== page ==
[4]

Oliver Maier: “Bad Friend” exemplifies two of the issues that hinder Sawayama for me: schlocky melodies, and lyrics that fail to unpack whatever it is the song purports to be about. Rina insists she’s a bad friend, but she’s never clear as to why or how, and I don’t think she’s really sure herself. One might expect conflict to manifest in the second verse, puncturing the nostalgic and (more importantly) detailed first verse about this friendship’s honeymoon period. Instead she only shrugs: “Guess we fell out, what was that all about?”. Is that not what you’re meant to be telling us? “God, it’s insane how things can change like that” — damn, dude, it sure is! It’s not that I think Rina is obliged to lay her most incriminating anecdotes on record, but there’s almost no evidence of reflection here, and the song reads as more than a little insincere. “Bad Friend” is an attempt at self-awareness without self-examination, with the worst offense saved for the middle eight: “Put your hands up if you’re not good at this stuff” is at about the same level of responsibility and clarity as lamenting the difficulty of “adulting.” Lack of nuance works for an EP about hyper-exaggerated pop personas and digital alter-egos, but less so for a debut album explicitly pushed as deeply/disarmingly/undeniably personal. What does work are the ace chorus melody, the “The Middle”-style vocoder harmonies thereon, and the production, which through its swells and shimmers tells a story that Rina cannot.
[5]

Scott Mildenhall: Euphoria, acrimony and gut-punching retrospection: all things hinted at by “Bad Friend”; all but the first left bafflingly under-explored. The lyrical detail is lacking, and the emotional weight doesn’t cover for it, nor the extent to which it was genuinely raw for Sawayama. There is so much potential in the thoughts, feelings and circumstances that inspired this song, but she harnesses them only as well as the most middling mainstream star might. Would people like this as much if it was by Rita Ora? Well, of course they would — just quite a lot more of them, if not all of the same ones.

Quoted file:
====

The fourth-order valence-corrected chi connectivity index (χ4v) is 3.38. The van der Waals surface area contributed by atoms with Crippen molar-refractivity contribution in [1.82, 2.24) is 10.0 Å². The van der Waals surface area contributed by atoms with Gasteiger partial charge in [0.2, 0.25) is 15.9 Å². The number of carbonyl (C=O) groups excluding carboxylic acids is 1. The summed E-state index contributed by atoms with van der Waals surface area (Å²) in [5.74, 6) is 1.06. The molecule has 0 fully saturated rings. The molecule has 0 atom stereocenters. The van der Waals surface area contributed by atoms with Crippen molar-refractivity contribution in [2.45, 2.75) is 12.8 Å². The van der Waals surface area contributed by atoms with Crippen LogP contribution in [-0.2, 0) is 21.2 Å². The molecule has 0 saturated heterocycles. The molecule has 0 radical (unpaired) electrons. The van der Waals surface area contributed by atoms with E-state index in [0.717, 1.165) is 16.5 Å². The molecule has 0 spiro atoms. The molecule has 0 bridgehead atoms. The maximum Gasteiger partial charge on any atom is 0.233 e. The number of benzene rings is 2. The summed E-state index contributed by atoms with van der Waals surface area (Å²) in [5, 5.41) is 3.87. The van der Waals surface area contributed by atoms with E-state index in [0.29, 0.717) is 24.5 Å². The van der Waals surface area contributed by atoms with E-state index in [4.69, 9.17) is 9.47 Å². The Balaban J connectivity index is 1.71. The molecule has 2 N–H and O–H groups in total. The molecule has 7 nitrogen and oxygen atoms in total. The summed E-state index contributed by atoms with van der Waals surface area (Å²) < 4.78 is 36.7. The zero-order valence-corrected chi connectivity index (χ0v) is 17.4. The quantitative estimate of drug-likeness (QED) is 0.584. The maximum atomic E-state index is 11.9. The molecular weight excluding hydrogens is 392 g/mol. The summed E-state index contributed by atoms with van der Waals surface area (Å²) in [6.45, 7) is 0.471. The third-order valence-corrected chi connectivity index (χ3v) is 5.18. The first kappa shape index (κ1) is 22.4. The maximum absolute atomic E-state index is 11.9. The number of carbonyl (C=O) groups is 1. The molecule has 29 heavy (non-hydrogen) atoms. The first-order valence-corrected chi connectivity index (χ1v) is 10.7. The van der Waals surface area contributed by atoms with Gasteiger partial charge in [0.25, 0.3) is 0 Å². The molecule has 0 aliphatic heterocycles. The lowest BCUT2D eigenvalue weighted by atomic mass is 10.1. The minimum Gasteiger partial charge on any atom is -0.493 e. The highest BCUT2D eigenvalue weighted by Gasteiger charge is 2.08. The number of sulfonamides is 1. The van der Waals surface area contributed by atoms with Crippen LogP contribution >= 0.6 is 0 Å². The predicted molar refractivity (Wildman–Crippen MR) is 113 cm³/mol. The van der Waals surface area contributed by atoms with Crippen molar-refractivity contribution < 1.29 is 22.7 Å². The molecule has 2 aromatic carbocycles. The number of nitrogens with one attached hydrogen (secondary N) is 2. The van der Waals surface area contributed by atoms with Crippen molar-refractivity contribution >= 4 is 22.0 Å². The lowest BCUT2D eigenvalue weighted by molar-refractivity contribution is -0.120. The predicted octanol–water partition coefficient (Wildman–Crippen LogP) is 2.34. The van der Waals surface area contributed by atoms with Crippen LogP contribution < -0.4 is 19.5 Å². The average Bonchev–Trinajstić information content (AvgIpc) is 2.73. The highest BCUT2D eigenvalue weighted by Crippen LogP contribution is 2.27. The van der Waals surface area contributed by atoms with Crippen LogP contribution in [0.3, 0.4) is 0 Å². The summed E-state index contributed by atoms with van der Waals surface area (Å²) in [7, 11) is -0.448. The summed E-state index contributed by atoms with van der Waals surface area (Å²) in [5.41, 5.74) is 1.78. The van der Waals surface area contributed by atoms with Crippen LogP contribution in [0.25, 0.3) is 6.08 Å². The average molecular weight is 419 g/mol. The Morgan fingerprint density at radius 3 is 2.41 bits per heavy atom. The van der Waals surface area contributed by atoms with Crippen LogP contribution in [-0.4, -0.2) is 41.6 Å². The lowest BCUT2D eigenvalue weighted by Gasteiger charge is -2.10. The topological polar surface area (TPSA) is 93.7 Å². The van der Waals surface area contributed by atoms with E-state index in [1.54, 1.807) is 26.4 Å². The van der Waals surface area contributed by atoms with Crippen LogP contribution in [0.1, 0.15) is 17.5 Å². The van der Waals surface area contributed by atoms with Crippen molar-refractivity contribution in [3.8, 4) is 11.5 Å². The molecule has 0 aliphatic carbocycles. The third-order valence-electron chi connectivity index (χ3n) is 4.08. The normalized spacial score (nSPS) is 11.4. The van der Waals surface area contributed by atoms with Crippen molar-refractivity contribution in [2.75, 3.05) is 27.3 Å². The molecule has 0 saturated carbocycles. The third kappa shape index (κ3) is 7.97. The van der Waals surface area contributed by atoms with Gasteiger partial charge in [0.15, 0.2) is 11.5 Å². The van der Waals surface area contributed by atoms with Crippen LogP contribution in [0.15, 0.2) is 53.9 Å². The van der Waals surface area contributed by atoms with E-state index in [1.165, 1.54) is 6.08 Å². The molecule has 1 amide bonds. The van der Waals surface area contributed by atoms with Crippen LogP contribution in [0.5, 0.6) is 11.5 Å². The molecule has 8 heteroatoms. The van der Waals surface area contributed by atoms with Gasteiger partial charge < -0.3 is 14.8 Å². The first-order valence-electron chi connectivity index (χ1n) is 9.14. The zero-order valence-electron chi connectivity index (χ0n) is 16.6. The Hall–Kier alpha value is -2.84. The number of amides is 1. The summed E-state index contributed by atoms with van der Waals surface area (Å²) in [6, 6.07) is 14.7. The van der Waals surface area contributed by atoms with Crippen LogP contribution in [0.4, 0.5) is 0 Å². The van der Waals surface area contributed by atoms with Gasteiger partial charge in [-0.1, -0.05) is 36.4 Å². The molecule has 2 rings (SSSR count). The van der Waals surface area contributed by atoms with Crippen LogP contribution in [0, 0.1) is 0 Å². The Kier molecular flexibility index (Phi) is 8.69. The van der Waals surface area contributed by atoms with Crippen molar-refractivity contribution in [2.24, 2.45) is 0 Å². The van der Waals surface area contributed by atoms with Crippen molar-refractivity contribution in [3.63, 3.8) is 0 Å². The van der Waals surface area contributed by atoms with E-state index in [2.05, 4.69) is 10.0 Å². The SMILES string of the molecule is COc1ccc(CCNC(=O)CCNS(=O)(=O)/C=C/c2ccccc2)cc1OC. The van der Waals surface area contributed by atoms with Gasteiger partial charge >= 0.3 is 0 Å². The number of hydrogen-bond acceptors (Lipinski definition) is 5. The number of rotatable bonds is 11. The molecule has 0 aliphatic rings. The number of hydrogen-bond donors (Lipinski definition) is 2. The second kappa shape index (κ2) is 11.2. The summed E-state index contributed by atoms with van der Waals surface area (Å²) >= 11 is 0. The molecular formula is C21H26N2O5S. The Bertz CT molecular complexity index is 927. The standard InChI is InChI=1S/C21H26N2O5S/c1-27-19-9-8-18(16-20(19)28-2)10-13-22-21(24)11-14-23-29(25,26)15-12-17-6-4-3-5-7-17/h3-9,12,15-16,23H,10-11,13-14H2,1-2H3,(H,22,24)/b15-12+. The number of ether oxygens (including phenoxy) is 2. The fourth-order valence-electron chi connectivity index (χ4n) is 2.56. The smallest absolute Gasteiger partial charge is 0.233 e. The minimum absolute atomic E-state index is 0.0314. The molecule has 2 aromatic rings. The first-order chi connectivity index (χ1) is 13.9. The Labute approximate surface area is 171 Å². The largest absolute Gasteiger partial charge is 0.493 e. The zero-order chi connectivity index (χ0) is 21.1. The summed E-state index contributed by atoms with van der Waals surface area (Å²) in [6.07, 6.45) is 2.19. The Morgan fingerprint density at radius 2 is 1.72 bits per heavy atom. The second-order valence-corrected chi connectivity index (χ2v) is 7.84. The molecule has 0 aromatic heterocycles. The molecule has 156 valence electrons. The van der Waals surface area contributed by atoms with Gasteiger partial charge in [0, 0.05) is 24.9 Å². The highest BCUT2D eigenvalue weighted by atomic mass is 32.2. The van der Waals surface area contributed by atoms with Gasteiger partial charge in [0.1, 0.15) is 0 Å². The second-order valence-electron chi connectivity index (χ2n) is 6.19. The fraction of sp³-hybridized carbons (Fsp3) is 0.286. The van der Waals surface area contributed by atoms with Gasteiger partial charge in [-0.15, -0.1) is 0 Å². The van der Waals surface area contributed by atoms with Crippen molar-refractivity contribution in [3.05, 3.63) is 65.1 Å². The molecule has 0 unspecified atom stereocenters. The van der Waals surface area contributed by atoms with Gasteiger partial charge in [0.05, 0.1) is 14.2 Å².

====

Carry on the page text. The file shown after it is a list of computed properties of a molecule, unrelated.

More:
[7]

Harlan Talib Ockey: As a hardcore “XS” and “Comme des Garçons” stan, I desperately hoped we’d get to cover something by Rina Sawayama this week — and then a finger curled on the monkey’s paw. Is that an unfair reaction? “Bad Friend”‘s reputation seems to be suffering from the “sincerity is uncool” curse, as well as from following the flawless initial trio of singles. But there’s a significant amount worth spending time with here. The lyrical storytelling in the first verse through to is a masterclass in evoking nostalgia through specificity. The dorkiness (“sparks and shit,” that “Call Me Maybe” shout-out) only builds our connection to the narrator; there’s a point where it becomes legitimately difficult to remember that Sawayama isn’t your actual friend. The most obvious misstep, then, is when that deeply personal atmosphere is disrupted by the gospel choir in the bridge, which feels like a church group aggressively barging in on your emotional conversation. Some songs don’t need to be universalized, especially when their greatest strength is their familiarity and candor.
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Michael Hong: Beautiful how the tenderness of the verses contrasts the ugliness of the vocoder-processed chorus, the stuff she wants you to hear versus the stuff she has to get out there. Not to you, really, just things she needed to spit out. Is it better to apologize, or should you just leave things be? Am I just making a mess by reopening old wounds? We’re both just cowards, aren’t we? Please don’t take it personal. Rina gives it all she can in that last word, the one that manages to peek through the autotune and lets you know that if you needed to, wanted to, reach out for some reason, I’m still here she’s still there.